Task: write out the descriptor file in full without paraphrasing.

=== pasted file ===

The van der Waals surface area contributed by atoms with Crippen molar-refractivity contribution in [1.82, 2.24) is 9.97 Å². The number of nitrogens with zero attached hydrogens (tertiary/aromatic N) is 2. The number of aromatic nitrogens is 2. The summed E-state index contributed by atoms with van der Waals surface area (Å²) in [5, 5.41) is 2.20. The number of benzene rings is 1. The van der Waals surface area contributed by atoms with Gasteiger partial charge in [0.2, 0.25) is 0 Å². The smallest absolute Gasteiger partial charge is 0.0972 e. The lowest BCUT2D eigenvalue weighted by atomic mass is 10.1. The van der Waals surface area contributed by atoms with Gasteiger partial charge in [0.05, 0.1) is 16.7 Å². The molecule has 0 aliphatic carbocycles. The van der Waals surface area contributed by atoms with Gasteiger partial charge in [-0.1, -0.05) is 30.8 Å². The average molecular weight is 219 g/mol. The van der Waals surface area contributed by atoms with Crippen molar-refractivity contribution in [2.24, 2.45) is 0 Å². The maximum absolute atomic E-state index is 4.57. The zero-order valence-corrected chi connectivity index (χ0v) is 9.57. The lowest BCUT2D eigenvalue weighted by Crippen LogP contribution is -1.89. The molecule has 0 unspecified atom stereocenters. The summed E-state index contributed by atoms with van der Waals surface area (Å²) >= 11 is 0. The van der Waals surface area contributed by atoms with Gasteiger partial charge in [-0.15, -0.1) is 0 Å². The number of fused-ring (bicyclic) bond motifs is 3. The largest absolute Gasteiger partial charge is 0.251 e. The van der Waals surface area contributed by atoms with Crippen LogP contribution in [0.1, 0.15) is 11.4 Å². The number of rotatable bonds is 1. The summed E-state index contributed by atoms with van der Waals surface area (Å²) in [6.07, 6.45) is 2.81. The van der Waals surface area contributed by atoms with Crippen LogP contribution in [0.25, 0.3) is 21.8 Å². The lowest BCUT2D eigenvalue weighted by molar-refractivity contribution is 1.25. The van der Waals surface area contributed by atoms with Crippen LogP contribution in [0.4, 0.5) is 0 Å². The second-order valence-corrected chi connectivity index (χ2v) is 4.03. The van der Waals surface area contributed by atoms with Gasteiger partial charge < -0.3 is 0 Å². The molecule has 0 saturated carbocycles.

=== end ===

The van der Waals surface area contributed by atoms with Crippen molar-refractivity contribution in [1.82, 2.24) is 9.97 Å². The number of nitrogens with zero attached hydrogens (tertiary/aromatic N) is 2. The number of aromatic nitrogens is 2. The summed E-state index contributed by atoms with van der Waals surface area (Å²) in [5, 5.41) is 2.20. The number of benzene rings is 1. The van der Waals surface area contributed by atoms with Gasteiger partial charge in [0.2, 0.25) is 0 Å². The smallest absolute Gasteiger partial charge is 0.0972 e. The lowest BCUT2D eigenvalue weighted by atomic mass is 10.1. The van der Waals surface area contributed by atoms with Gasteiger partial charge in [0.05, 0.1) is 16.7 Å². The molecule has 0 aliphatic carbocycles. The van der Waals surface area contributed by atoms with Gasteiger partial charge in [-0.1, -0.05) is 30.8 Å². The average molecular weight is 219 g/mol. The van der Waals surface area contributed by atoms with Crippen molar-refractivity contribution in [2.24, 2.45) is 0 Å². The maximum absolute atomic E-state index is 4.57. The zero-order valence-corrected chi connectivity index (χ0v) is 9.57. The lowest BCUT2D eigenvalue weighted by Crippen LogP contribution is -1.89. The molecule has 0 unspecified atom stereocenters. The summed E-state index contributed by atoms with van der Waals surface area (Å²) >= 11 is 0. The van der Waals surface area contributed by atoms with Gasteiger partial charge in [-0.15, -0.1) is 0 Å². The number of fused-ring (bicyclic) bond motifs is 3. The largest absolute Gasteiger partial charge is 0.251 e. The van der Waals surface area contributed by atoms with Crippen LogP contribution in [0.1, 0.15) is 11.4 Å². The number of rotatable bonds is 1. The summed E-state index contributed by atoms with van der Waals surface area (Å²) in [6.07, 6.45) is 2.81. The van der Waals surface area contributed by atoms with Crippen LogP contribution in [0.25, 0.3) is 21.8 Å². The lowest BCUT2D eigenvalue weighted by molar-refractivity contribution is 1.25. The van der Waals surface area contributed by atoms with Crippen LogP contribution in [0.4, 0.5) is 0 Å². The second-order valence-corrected chi connectivity index (χ2v) is 4.03. The van der Waals surface area contributed by atoms with Gasteiger partial charge < -0.3 is 0 Å². The molecule has 0 saturated carbocycles.